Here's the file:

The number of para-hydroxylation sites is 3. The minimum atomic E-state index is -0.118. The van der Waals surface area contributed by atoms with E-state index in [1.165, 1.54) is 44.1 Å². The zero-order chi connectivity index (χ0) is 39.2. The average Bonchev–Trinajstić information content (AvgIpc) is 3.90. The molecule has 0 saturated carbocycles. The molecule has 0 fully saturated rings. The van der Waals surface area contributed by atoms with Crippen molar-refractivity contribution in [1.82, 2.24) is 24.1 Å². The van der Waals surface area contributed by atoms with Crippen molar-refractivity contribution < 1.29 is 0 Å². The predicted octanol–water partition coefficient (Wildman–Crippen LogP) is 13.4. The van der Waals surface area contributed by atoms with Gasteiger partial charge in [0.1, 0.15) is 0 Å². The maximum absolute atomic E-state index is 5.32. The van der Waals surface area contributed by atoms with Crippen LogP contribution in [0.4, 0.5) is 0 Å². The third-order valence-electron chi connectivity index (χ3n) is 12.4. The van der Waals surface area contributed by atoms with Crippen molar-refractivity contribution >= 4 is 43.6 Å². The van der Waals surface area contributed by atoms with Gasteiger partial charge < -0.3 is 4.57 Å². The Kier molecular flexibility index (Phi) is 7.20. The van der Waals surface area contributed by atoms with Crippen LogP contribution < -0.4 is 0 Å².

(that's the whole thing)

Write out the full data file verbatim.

The number of para-hydroxylation sites is 3. The minimum atomic E-state index is -0.118. The van der Waals surface area contributed by atoms with E-state index in [1.165, 1.54) is 44.1 Å². The zero-order chi connectivity index (χ0) is 39.2. The average Bonchev–Trinajstić information content (AvgIpc) is 3.90. The molecule has 0 saturated carbocycles. The molecule has 0 fully saturated rings. The van der Waals surface area contributed by atoms with Crippen molar-refractivity contribution in [1.82, 2.24) is 24.1 Å². The van der Waals surface area contributed by atoms with Crippen molar-refractivity contribution < 1.29 is 0 Å². The predicted octanol–water partition coefficient (Wildman–Crippen LogP) is 13.4. The van der Waals surface area contributed by atoms with Gasteiger partial charge in [0.1, 0.15) is 0 Å². The maximum absolute atomic E-state index is 5.32. The van der Waals surface area contributed by atoms with Crippen LogP contribution in [0.4, 0.5) is 0 Å². The third-order valence-electron chi connectivity index (χ3n) is 12.4. The van der Waals surface area contributed by atoms with Crippen molar-refractivity contribution >= 4 is 43.6 Å². The van der Waals surface area contributed by atoms with Gasteiger partial charge < -0.3 is 4.57 Å². The Kier molecular flexibility index (Phi) is 7.20. The van der Waals surface area contributed by atoms with Crippen LogP contribution < -0.4 is 0 Å².